Popular Catchphrases

Here are popular catchphrases and their meanings:

  1. As every schoolboy knows – used before you mention a fact that is familiar to everyone
  2. To put on a back burner – [ofsomething] on hold or suspended temporarily; not being done now, but left to be considered in the future
  3. Back to square one – to go back to the beginning
  4. Ballpark figure – anestimate; an off-the-cuff guess; A rough numerical approximation
  5. To laugh all the way to the bank- to be very happy about money that has been earned by doing something that otherpeople might think is unfair or that they criticized; To be amused and gratified by a victory where a defeat was predicted
  6. Beer and sandwiches – a euphemism for hard-ball policy discussions
  7. As the bishop said to the actress- an informal (and usually vulgar) exclamation, said for humour in the form of a punch line after an inadvertent double entendre
  8. Blood, sweat and tears – Hard work and effort in difficult circumstances
  9. Bone to pick – Groundsfor a complaint or dispute
  10. The buck stops here – Responsibility is not passed on beyond this point
  11. To bite the bullet – to decide to do something difficult or unpleasant that one has been putting off or hesitating over; to accept something difficult and try to live with it
  12. Catch-22 situation – A paradox in which the attempt to escape makes escape impossible
  13. Cut your coat according to your cloth – undertake only what you have the money or ability to do and no more
  14. Cock-and-bull story – a ridiculous and implausible story
  15. Corridors of power – the highest level of government where the most important decisions are made
  16. Between the devil and the deep blue sea – In difficulty, faced with two dangerous alternatives
  17. Dog days of summer – hot period of summer
  18. Bite the dust – Fall to the ground, wounded or dead
  19. Feather on one’s cap – an achievement that you can be proud of
  20. Take a French leave – a period when you are absent from work without asking for permission
  21. Jump out of the frying pan into the fire – to go from a bad situation to an even worse one
  22. Iron lady – a nickname often used to describe female heads of government around the world, meaning ‘strong-willed woman’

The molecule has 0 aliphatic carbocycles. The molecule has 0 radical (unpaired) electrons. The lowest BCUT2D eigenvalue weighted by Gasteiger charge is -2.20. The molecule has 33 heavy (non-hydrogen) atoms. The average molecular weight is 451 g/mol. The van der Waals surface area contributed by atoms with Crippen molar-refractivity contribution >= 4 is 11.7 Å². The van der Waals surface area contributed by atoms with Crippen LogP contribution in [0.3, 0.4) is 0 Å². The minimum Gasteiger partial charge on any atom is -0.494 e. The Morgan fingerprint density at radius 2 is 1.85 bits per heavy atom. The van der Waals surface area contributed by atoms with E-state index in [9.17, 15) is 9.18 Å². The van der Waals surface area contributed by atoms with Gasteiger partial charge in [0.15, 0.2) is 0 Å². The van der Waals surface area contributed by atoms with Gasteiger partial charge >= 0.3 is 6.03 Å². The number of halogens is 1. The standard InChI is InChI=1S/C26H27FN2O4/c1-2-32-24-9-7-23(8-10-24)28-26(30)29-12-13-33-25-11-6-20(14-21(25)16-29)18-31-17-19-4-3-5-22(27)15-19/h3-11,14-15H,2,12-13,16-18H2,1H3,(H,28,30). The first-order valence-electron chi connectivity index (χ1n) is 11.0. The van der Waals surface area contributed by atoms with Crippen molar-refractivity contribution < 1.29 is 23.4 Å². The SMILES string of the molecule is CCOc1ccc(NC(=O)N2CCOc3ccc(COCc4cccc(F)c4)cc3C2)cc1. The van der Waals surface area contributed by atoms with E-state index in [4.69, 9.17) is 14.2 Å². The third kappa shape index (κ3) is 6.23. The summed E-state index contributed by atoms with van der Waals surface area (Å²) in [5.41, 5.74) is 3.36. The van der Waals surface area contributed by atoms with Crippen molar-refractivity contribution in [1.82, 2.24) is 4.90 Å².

23. Land of Nod – to be sleeping
  24. Mother of all battles – the biggest war there that will ensue
  25. Not worth a tinker’s damn – the least value or merit; nothing or anything at all
  26. Oil on troubled waters – to do or say something in order to make people stop arguing and become calmer
  27. As old as Methuselah – used to state that someone is very old
  28. Old-boy network – an informal system of support and friendship through which men use their positions of influence to help others who went to the same school or college as they did or who share a similar social background.
  29. Over a barrel – in a helpless position; at someone’s mercy
  30. Take a rain check – said when politely refusing an offer, with the implication that one may accept it a later date.
  31. See through rose-tinted spectacles – seeing things better than they really are
  32. Cross the Rubicon – to pass a point of no return
  33. Rule of thumb – a broadly accurate guide or principle, based on experience or practice rather than theory
  34. With a pinch of salt – to listen to an explanation with considerable doubt.
  35. Send in the clowns – to distract someone from a sad mood
  36. Serious money ­– lots of paper money
  37. Skeleton in the closet – secrets
  38. Cast the first stone – to make the first criticism; to be the first to attack
  39. Talk turkey – to speak plainly, get to the point
  40. Teddy-bear syndrome – Getting into a relationship simply because of the fear of being alone and need the constant presence of a comforter
  41. By the skin of one’s teeth – a situation from which one barely managed to escape
  42. As thick as thieves – very close; share secrets
  43. Turn the tables – reverse one’s position relative to someone else; turning a position of disadvantage into one of advantage
  44. Where’s the beef? – a certain thing is lacking main substance
  45. White man’s burden – the alleged duty of white colonizers to care for nonwhite indigenous subjects in their colonial possessions
  46. On a wing and a prayer – with only the slightest chance to success
  47. Writing on the wall – something very bad is about to happen
  48. Wrong side of the tracks – part of a town that is considered poor and or dangerous
  49. The first seven years are the hardest – after seven years in a marriage or relationship there is a decline in the desire
  50. You’ve never had it so good – the best there is



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